— Mnuchin: Congress should pass Trump's USMCA pact without changing it. More from the Hill: “Treasury Secretary Steven Mnuchin on Tuesday dismissed bipartisan criticism of the Trump administration’s renegotiated North American trade pact and urged Congress to pass the deal without changes.” Mnuchin said “Trump expects Congress to approve an updated version of the North American Free Trade Agreement (NAFTA) as written and would terminate the original deal if lawmakers refuse . . . While Trump and his top aides boasted of fulfilling a major agenda item, the deal will not be official until it’s approved by legislatures in [the U.S., Mexico and Canada]. Democrats and a handful of Republicans have denounced the new NAFTA, threatening its chance for passage in Congress.”


President Trump discounted the legitimacy of the Mueller investigation Nov. 16, adding he “just finished” writing answers to the special counsel's questions. (The Washington Post)

Jamie Dimon: A recession wouldn't be bad. JPMorgan Chase CEO Jamie Dimon to CNBC on Tuesday: “I don’t look at a recession as a bad thing. I mean, it’s bad for America. It’s bad for people who are unemployed. it’s usually an opportunity for J.P. Morgan. So I don’t sit there and say, ‘Oh my god, that’s terrible. Earnings will be down.’ I say, ‘Ok, what are we going to do, to do even more that we want to do. So I think there will be opportunities in a downturn, too, which hopefully we’ll be prepared for.”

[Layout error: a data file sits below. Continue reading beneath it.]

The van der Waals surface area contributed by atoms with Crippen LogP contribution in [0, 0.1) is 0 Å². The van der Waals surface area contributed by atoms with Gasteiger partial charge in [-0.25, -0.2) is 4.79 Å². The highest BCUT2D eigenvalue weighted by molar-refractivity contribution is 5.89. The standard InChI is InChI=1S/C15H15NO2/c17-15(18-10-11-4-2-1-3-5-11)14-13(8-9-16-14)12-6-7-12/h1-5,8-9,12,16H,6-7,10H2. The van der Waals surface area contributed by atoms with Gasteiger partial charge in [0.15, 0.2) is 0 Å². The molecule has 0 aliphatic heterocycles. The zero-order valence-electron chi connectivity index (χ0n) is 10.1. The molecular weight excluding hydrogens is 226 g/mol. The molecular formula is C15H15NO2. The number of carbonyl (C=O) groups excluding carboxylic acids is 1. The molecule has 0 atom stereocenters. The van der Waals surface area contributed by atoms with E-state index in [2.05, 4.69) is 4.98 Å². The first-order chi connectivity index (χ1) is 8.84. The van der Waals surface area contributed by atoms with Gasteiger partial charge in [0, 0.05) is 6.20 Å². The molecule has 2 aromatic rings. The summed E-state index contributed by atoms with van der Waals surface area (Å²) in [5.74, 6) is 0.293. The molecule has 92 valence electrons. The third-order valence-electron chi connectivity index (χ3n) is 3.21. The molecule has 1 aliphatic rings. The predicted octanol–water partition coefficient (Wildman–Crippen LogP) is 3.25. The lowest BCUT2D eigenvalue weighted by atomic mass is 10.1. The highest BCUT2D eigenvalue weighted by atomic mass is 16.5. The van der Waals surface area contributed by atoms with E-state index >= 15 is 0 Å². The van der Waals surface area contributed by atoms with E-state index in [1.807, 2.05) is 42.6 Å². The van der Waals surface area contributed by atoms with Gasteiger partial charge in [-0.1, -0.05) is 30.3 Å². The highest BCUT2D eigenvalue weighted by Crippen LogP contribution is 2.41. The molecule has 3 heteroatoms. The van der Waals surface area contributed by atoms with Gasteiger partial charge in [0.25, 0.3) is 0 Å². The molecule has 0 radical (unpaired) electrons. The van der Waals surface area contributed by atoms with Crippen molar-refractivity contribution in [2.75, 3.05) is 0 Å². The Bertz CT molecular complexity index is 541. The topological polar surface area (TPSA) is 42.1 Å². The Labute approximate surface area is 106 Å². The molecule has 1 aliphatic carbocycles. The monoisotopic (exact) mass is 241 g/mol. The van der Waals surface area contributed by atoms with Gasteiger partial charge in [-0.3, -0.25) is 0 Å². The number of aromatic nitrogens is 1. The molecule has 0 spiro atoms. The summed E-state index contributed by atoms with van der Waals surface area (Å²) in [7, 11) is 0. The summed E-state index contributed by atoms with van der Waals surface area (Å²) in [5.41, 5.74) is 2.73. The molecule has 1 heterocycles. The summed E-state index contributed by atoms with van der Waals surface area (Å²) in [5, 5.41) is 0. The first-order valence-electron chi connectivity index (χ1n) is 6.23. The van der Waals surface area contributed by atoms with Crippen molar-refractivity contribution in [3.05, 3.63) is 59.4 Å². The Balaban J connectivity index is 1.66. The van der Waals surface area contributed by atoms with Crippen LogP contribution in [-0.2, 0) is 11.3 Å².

Activists are following Dimon across the U.S. Bloomberg's Michelle Davis and Max Abelson: “JPMorgan is so big and profitable, and the billionaire has won so much influence, that he’s being followed around the U.S. by a growing crew of critics who want the bank to join their fights against climate change, human-rights abuses, and private prisons. They’ve tried to get his attention by scaling Park Avenue flagpoles, blocking Seattle traffic with tepees, bursting into conferences, and blasting audio of crying children outside his apartment."

From Julia Horowitz of CNN Business: 

— Walmart has hired robotic janitors to clean floors and collect data. The Post's Peter Holley: “Walmart’s latest custodial tool may look like a mini Zamboni, but it’s more like a Roomba, the robotic sweeper sliding across floors worldwide. This week, the big-box retailer announced plans to place 360 autonomous robots inside Walmarts across the country by the end of January. Their job: scrubbing the store’s expansive aisles and collecting data in the process. . . . Automation will allow workers to perform new tasks in some industries, but it won’t stop millions of people from needing to switch occupations or upgrade their skills in the coming years.”